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Extracranial-Intracranial Bypass and Vessel Occlusion for the Treatment of Unclippable Giant Middle Cerebral Artery Aneurysms

Kalani, M. Yashar S. MD, PhD; Zabramski, Joseph M. MD; Hu, Yin C. MD; Spetzler, Robert F. MD

doi: 10.1227/NEU.0b013e3182804381
Research-Human-Clinical Studies

BACKGROUND: Giant middle cerebral artery (MCA) aneurysms pose management challenges.

OBJECTIVE: To review the outcomes of patients with giant MCA aneurysms not amenable to clipping or vessel reconstruction treated with extracranial-intracranial (EC-IC) bypass and vessel sacrifice.

METHODS: We retrospectively reviewed a database of aneurysms treated at our institution between 1983 and 2011.

RESULTS: Sixteen patients (11 males, 5 females) were identified. There were 10 saccular, 4 fusiform, and 2 serpentine aneurysms. The aneurysms predominantly involved the M1 segment in 5 cases, M2 in 9 cases, and both M1 and M2 in 2 cases. The EC-IC bypasses performed included 13 superficial temporal artery-MCA, 1 saphenous vein graft-MCA, and 2 radial artery grafts-MCA. The postoperative bypass patency rate was 93.8% (15/16). There were 3 cerebrovascular accidents (18.8%), but no perioperative deaths (0% mortality). The mean follow-up was 58.4 months (range, 1-265; median, 23.5 months). In 75% (12/16) of cases the aneurysms were occluded successfully. A small residual was noted in 3 cases with the use of this treatment strategy, and they were re-treated. In a fourth case treated with partial distal occlusion, reduced flow through the aneurysm was noted postoperatively, but the patient did not undergo further treatment. The mean modified Rankin scale and mean Glasgow Outcome Scale scores at last follow-up were 1.6 (range, 1-4; median, 1) and 4.8 (range, 3-5; median, 5), respectively.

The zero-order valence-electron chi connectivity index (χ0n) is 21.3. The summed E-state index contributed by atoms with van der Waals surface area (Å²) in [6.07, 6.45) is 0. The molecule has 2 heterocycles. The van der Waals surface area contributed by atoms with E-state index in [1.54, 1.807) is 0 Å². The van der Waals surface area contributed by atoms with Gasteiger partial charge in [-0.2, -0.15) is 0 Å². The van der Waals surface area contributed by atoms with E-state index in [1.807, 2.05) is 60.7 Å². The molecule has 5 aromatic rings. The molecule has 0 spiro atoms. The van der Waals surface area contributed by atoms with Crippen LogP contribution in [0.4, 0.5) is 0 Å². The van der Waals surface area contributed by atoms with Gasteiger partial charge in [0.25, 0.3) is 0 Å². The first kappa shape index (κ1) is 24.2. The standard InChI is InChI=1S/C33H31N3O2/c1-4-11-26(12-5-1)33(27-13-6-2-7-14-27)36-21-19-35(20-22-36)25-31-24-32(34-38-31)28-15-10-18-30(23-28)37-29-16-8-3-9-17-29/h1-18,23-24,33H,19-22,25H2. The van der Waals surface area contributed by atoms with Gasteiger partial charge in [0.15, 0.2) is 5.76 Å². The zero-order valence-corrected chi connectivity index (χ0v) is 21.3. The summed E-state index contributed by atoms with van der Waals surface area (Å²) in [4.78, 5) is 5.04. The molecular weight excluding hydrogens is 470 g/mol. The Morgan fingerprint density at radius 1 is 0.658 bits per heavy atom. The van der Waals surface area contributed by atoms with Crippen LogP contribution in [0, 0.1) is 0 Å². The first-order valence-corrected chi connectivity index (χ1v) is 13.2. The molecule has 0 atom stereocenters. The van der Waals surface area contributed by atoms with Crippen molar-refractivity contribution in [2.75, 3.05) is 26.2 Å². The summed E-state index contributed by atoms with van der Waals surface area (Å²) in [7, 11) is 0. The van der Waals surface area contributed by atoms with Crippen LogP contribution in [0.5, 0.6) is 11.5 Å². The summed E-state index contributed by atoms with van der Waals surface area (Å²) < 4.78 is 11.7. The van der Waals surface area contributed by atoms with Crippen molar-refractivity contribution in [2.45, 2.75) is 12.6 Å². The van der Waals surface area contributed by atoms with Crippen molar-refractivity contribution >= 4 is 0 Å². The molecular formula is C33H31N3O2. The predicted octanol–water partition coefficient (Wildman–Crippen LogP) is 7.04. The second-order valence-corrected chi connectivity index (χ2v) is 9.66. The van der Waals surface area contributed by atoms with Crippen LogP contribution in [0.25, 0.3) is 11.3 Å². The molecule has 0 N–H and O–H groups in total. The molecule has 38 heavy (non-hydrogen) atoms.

CONCLUSION: Giant MCA aneurysms are challenging lesions. EC-IC bypass with parent vessel occlusion can provide a durable form of treatment with acceptable rates of morbidity and mortality.

ABBREVIATIONS: CVA, cerebrovascular accidents

EC-IC, extracranial-intracranial

GOS, Glasgow Outcome Scale

MCA, middle cerebral artery

RAG, radial artery graft

SAH, subarachnoid hemorrhage

SVG, saphenous vein graft

STA, superficial temporal artery

Division of Neurological Surgery, Barrow Neurological Institute, St. Joseph's Hospital and Medical Center, Phoenix, Arizona

Correspondence: Robert F. Spetzler, MD, c/o Neuroscience Publications; Barrow Neurological Institute, St. Joseph's Hospital and Medical Center, 350 W Thomas Rd, Phoenix, AZ 85013. E-mail:

Received June 29, 2012

Accepted November 07, 2012

Copyright © by the Congress of Neurological Surgeons